Saturday, March 29, 2014

The Sixth Extinction: An Unnatural History, Elizabeth Kolbert

The Sixth Extinction: An Unnatural History
Beginnings, it's said, are apt to be shadowy. So it is with this story, which starts with the emergence of a new species maybe two hundred thousand years ago. The species does not yet have a name - nothing does - but it has the capacity to name things.

The Sixth Extinction tells the story of just that, of the coming major die-out of species due to humans. There have only been five such events in the history of life on the planet, so it's clearly a major deal. (I still fail to understand how some people *cough*cough*conservatives* can continue to deny that there's a problem at all). Kolbert also reveals that it is not only recently that us humans have altered the plant; there used to be megafauna on almost every part of the globe, and these large mammals were killed off by early humans. Since then, we've over-hunted many animals, and have transferred animals and plants and fungus from different continents to places where they never existed before. This also causes damage to many species which don't have the evolutionary tools to combat the invasive species.

I found The Sixth Extinction fascinating and provocative. Despite the fact that she isn't a scientist, Elizabeth Kolbert does a great job making things clear but not too simplistic. She offers analogies that make sense and shares the insights of the many scientists she talked to. Traveling all over the world, Kolbert traces the histories of different species that went extinct in the past and those are critically endangered for various reasons, all relating to humans.

The writing wasn't remarkable, but it certainly held my interest; Kolbert knows how to weave a good story. And since she travels to all sorts of fascinating places from the Great Barrier Reef to the Amazon to Iceland, the book is never boring in the slightest. She also intersperses personal observations and feelings, because a lot of things she did were rather frightening and new. This also makes the book more entertaining and compelling.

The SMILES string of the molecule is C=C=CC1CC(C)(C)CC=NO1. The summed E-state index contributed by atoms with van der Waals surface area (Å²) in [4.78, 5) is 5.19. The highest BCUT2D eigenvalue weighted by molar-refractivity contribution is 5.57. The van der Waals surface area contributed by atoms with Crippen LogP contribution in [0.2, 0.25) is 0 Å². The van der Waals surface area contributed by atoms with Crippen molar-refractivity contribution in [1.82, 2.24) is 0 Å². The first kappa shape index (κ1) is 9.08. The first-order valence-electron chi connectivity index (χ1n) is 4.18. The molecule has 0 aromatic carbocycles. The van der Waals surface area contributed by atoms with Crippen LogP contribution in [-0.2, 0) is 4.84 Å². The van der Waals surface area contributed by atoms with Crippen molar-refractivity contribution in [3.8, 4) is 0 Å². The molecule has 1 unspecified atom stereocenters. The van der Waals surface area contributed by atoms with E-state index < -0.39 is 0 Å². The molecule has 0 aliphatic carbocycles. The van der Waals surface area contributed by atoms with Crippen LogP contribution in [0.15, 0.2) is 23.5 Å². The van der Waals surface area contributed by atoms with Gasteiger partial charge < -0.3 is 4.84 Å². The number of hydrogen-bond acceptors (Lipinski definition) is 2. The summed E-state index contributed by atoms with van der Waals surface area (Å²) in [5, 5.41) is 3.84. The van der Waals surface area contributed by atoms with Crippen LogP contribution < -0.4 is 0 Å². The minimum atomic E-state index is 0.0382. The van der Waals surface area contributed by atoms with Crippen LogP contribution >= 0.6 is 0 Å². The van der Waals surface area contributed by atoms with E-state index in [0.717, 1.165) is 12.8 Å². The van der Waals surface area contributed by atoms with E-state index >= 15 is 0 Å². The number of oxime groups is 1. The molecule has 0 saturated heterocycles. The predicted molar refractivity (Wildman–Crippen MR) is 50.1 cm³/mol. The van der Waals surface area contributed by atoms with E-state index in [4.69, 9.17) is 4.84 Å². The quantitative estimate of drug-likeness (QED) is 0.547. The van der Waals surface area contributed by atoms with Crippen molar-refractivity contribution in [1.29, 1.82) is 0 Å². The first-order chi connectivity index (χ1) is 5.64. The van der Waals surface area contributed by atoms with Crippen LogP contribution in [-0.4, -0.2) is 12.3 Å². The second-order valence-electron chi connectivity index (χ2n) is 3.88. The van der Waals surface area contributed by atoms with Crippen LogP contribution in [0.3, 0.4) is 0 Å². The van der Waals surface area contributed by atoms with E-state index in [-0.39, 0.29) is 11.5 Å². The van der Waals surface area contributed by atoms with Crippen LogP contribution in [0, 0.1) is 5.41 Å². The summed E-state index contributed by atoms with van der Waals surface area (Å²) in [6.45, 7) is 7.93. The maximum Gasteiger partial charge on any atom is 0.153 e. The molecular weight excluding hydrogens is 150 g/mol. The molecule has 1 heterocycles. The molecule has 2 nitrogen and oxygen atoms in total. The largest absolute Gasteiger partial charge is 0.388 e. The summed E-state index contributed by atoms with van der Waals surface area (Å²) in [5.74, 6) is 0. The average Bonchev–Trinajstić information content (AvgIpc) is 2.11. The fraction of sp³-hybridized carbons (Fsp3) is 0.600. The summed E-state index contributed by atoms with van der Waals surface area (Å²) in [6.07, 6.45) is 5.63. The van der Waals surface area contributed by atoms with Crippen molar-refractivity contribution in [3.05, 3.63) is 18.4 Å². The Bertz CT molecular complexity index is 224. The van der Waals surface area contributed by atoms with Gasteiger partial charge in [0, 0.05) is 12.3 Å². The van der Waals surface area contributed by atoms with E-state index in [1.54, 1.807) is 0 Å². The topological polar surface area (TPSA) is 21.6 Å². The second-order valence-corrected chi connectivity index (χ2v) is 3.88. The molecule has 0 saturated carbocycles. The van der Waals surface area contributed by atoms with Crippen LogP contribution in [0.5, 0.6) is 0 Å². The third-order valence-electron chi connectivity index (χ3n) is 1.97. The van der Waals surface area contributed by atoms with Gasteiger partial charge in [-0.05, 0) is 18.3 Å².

I did want a little more detail in some of the sections, but overall the book was absorbing in terms of its science. Kolbert writes with clarity and clear-headedness about the coming challenges that the globe will face, and while she's certainly not optimistic, there are some thoughts for future preservation. It was also quite heartening to see her talking to people who are aware of the problem and are trying to help. Yet it's also very sobering, as in the case of Amazonian frogs and Northeastern bats who are suffering from various fungi. There's not much that can be done.

It's also posited that it's not because humans are cruel and evil that species go extinct; it's because we're humans, and the qualities that make us so successful like altering our environment and using resources are the very properties that have always made us animal killers. It's all very gloomy and depressing, but as the author points out, that doesn't mean one can avoid reading about it because it's the truth. And it's a nasty thought that "if you want to think about why humans are so dangerous to other species, you can picture a poacher in Africa carrying an AK-47 or a logger in the Amazon gripping an ax, or, better still, you can picture yourself, holding a book on your lap." If you're reading this blog post, you're probably an unwitting part of the problem. Just like me, and just like everyone in the developed world.

Many people often point to the fact that there have been mass extinctions in the past, wiping out a myriad of species. They say that it occurs naturally, and that humans are not the reason for this latest problem. But that's clearly not true; many of the extinctions chronicled in this book are due to the fact that we humans reassemble the biosphere, taking species of animals, plants, and fungi from their natural home to other parts of the globe, with sometimes disastrous effects. And Kolbert also points out that many of the previous extinctions, drastic though they were, occurred over a much longer time period, a much longer scale, giving species time to adapt to their new environment and migrate to better areas. But this extinction is proceeding at a pace like never before, on the scale of a human lifetime. It's startlingly predicted that a huge percentage of species will be gone by 2050. Except for the most recent extinction, an asteroid that took out the dinosaurs and many other species, all of the other ones have occurred over at least thousands of years (still a geologic blink of an eye). Not so this time. Kolbert leaves us with the troubling thought that perhaps "homo sapiens might not only be the agent of the sixth extinction, but of its victims."

269 pages.

Rating: ****

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